The bigleaf hydrangea likes soil rich in humus that remains slightly moist at all times. So add plenty of compost to the soil at planting time. Always use a mulch as well: it will keep the soil cooler and moister. Mulches that decompose into rich compost, like chopped leaves and ramial chipped wood, are ideal. Fertilize using an slow-release all-purpose organic fertilizer, especially in naturally poor or sandy soils. Avoid nitrogen-rich fertilizers (ones where the first of the three numbers is highest): they tend to stimulate foliage growth at the expense of flowers.

The Bluer the Better

Purplish to pink to blue flowers on the same plant usually mean the soil is neither acid nor alkaline.

One unusual characteristic of the bigleaf hydrangea is that its flower color changes according to the soil type: its flowers will be blue in acid soil (a pH of less than 5.5) and pink in alkaline soil (a pH of more than 6.5). In between, at a pH of 5.6 to 6.4, many varieties will show various shades of pink to purple to blue, even on the same plant. The blue coloration is due to the presence of aluminum (a widely available element found it most soils). It is more readily available to plants in acid soils which therefore tend to produce blue flowers and becomes fixed and unavailable in alkaline soils, leading to pink flowers.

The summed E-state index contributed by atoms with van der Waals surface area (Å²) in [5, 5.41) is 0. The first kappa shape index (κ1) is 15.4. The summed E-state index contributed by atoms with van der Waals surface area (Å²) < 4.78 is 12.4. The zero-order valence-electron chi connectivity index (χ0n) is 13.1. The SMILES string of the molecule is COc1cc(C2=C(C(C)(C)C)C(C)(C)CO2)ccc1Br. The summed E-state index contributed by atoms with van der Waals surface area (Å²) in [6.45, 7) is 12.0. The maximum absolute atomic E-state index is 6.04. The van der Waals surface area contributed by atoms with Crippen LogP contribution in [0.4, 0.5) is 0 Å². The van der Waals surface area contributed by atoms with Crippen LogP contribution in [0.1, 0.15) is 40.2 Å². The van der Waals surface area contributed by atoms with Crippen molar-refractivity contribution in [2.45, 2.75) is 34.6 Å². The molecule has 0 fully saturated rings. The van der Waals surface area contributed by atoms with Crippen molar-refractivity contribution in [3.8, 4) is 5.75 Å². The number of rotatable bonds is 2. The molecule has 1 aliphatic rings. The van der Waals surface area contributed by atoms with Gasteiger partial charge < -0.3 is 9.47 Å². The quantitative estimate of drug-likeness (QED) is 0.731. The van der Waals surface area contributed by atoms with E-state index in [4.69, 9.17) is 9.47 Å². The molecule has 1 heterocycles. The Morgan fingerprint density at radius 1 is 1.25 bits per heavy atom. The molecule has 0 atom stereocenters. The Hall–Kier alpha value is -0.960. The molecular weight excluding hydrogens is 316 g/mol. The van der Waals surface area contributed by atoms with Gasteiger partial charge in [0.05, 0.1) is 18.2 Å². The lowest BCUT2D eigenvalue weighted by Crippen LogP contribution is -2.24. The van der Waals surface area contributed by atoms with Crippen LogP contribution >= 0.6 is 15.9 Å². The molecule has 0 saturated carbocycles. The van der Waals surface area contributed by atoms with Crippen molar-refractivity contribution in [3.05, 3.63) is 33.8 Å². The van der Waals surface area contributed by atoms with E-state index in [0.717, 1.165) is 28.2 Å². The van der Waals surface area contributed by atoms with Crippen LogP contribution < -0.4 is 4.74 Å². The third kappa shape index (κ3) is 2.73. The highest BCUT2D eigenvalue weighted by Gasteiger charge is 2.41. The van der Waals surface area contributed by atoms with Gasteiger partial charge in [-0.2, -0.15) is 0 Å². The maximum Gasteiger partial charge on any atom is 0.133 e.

In most of eastern and northern North America, soils are naturally acidic enough that flowers tend towards the blue side. If they’re not blue enough for your taste, try lowering the soil pH with sulfur treatments. Even just applying peat moss (an acidic soil amendment) at planting and following that with a peat moss mulch will often give just as good results.

Garden centers often recommend adding aluminum sulphate to the soil, but this product can be toxic to plants if not used very carefully and I don’t recommend it. At any rate, most soils contain an abundance of aluminum: why would you want to add more?

Fewer people seem to want their hydrangeas to be pinker, but if so, apply an alkalinizing agent, such as lime, to the soil. Red and purple varieties too tend to be more intensely colored in alkaline soils. Unless your soil is naturally lacking in aluminum, you’ll find it is harder to get a clear pink in bigleaf hydrangeas than a true blue.

Note too that there are biglear hydrangeas with white flowers. They tend to relatively unaffected by the acidity/alkalinity of the soil, simply turning somewhat pinkish or bluish as they age.